The methods and tools used in the nationwide study presented here could also be used in the calculation of site-specific critical loads. Use of local soil and vegetation data will give a more precise determination of nitrogen processes such as fixation, denitrifikation and immobilization, which have a significant impact on the critical load, thus reducing the uncertainty in the assessments. Local-specific critical loads may be higher if long-term management plans are in place that remove more nitrogen than assumed in the national scenarios without causing other adverse effects, and / or if less nitrogen sensitive species occur on the site.
The presented methods with coupled soil geochemical models and plant occurrence models follow the latest international recommendations and developments of methods for calculating critical loads based on biodiversity endpoints. The set of indicators and criteria used can be linked to relevant objectives, and the calculations are largely based on data. The methods are, however, still under development and subject to different sources of uncertainty, and there is no scientific consensus or authoritative recommendations concerning the choice of indicators and criteria. The calculations must, therefore, provisionally be seen as a supplement to previously used methods (Ministry of Environment Forest and Nature Agency, 2003). The findings support earlier recommendations that the use of empirically based critical loads should be based on the low end of the range, unless specific assessment supported by local data allows the use of a higher value.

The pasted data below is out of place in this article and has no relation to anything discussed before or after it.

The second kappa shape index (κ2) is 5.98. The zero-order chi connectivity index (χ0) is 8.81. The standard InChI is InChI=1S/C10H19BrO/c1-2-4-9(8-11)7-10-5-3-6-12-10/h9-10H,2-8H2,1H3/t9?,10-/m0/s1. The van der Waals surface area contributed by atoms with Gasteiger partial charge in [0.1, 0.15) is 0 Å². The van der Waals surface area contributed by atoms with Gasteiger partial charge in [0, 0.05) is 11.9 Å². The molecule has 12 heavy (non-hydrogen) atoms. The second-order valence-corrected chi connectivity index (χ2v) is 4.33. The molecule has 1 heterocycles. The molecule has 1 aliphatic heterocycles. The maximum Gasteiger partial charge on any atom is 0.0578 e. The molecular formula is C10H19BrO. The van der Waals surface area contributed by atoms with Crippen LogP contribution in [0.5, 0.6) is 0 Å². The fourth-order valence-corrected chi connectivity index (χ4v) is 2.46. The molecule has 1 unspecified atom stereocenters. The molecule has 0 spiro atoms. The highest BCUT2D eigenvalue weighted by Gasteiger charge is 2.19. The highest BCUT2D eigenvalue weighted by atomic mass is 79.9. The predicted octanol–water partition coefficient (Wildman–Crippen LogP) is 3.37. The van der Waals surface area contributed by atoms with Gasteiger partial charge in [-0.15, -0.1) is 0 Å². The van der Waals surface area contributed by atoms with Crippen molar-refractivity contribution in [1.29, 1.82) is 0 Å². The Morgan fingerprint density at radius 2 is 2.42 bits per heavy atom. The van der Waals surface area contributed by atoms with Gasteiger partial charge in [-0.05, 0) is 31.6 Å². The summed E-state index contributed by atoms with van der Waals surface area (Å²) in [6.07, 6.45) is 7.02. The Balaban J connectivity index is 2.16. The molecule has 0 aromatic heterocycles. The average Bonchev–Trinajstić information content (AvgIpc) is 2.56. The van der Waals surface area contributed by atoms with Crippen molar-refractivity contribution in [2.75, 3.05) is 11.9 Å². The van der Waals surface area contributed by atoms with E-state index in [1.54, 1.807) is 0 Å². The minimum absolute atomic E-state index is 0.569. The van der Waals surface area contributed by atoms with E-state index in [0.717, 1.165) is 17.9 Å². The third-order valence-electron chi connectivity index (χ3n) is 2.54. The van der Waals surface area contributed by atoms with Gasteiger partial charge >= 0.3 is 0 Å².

Because of the large time delay between exposures and changes in soil chemistry, plant abundance and soil structure, it will in practice be necessary to use models to make predictions or assessments that have a time horizon beyond a few years.
However, the problem in relation to the use of these modeling techniques is that only a very limited set of physical / chemical parameters has been included in monitoring programs for terrestrial nature. The model system used can undoubtedly be improved by involving more of the body of data from the NOVANA program and older data, e.g. from the DANVEG database. This will, however, require further analysis and development.
In the absence of historical data, the credibility of modeled scenarios could best be supported by comparison with observed trends. It is, therefore, necessary to involve a relatively responsive indicator of nitrogen status in the monitoring. Generally measurements are more difficult / expensive / more uncertain the farther one get from exposure to effects. Deposition indicators, such as N concentrations in mosses and lichens, can be relatively cheap and robust, while indicators, such as changes in fluxes, can be expensive and difficult to determine. It should also be kept in mind that the models do not describe the delay in biological effects. One possibility is a chemical indicator that reacts faster than C/N and not only responds after the system is saturated with nitrogen. One option could be mineralizable nitrogen, which has been tested in the UK monitoring program.